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Y0ur P@ssw0rd S*cks: How to actually remember passwords

You may not want to hear it, but password managers are your friend.

 

Mikael Thalen

Tech

Y0ur P@ssw0rd S*cks is a bi-weekly column that answers the most pressing internet security questions web_crawlr readers have to make sure they can navigate the ‘net safely. If you want to get this column a day before we publish it, subscribe to web_crawlr, where you’ll get the daily scoop of internet culture delivered straight to your inbox.

Let’s be honest. Many of us use the same password across the web.

We try to convince ourselves that adding an exclamation point at the end will keep us safe and that adding a few numbers to the same password when changing it is a suitable practice. Even politicians are are guilty of this

Unfortunately, data breaches are all too common. Don’t believe me? Go enter a few of your email addresses over at HaveIBeenPwned. This online tool will tell you how many data breaches your email addresses and even passwords have shown up in. And those are just the known data breaches, not the countless others that haven’t become public.

You may not want to hear it, but at the end of the day, password managers are your friend. Sure, they can be daunting. But once you get the hang of them, you will be much safer online.

Remember, if you reuse passwords on multiple sites, only one of those sites has to be breached for all your data to be in danger. Now sure, you could write your passwords down on a piece of paper that you keep at home. Not the best option, but it could work so long as you can keep it safe.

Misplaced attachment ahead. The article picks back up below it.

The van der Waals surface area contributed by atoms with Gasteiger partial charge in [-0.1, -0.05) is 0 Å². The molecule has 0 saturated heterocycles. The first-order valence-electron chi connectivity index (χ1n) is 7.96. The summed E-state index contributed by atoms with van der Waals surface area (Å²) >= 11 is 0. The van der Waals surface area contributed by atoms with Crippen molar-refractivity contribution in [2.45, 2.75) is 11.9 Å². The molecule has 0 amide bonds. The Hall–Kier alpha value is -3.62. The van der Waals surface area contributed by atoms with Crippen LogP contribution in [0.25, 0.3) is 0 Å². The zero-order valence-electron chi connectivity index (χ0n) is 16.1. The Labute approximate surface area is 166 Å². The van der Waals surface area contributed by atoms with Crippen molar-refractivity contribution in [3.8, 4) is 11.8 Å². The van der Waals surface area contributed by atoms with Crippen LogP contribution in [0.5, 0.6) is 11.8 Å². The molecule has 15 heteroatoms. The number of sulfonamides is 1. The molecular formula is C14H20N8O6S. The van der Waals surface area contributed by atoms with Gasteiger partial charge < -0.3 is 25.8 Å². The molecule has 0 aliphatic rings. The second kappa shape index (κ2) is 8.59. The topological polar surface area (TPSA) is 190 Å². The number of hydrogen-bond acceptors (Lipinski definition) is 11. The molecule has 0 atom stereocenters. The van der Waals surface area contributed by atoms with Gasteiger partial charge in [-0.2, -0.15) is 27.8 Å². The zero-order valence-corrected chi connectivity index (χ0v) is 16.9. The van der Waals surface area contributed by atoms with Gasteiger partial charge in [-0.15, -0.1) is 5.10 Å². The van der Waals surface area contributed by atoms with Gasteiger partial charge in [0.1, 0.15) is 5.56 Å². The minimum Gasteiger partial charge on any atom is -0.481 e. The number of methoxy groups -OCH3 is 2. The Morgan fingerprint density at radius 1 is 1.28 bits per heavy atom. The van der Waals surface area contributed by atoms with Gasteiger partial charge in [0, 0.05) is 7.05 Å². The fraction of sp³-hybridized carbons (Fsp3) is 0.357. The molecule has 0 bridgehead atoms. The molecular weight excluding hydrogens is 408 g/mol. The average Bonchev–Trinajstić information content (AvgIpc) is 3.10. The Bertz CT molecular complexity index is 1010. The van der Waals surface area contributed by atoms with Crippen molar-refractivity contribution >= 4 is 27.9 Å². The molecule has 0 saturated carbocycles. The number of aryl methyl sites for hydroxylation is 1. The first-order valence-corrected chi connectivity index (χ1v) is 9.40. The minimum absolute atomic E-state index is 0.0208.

But password managers not only help you store your passwords securely but also help you generate random and unique passwords as well. Essentially, a password manager is a vault where you generate and store all your passwords. All you really need to remember is your master password, the one that opens up your vault.

Some good choices for a password manager, in my humble opinion, are 1Password and KeePassX. Looking for convenience? 1Password is likely your best bet. It even comes with a browser extension that will automatically fill in your login credentials anytime you go to a website. It does so by storing your passwords in a vault securely stored in the cloud.

But maybe you want to lose the convenience for added security. KeePassX is as simple as it gets. Just copy and paste your username and password from your vault to your web browser. It may take a few more seconds, but your passwords will stay safe on your computer.

Granted, it may not be fun to start using a password manager. I remember when I first started using one years ago and painstakingly went to every website I had an account on to add unique passwords generated by my password manager. It took a bit, but I haven’t looked back. Now, anytime I set up a new account, I quickly save it in my password manager and that’s that.

And remember, many phones now come with built in password managers that will auto-generate passwords for you and store them. Use this feature. It will make your life easier.

We often look at security as complex. But having unique passwords for every site you use, with the help of a password manager, will put you ahead of the majority of people.

And if you add two-factor authentication, a topic we will undoubtedly touch upon later, you’ll be significantly more protected. So take the plunge.

Go download a password manager, learn how to use it, and be safer in the process.

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The Daily Dot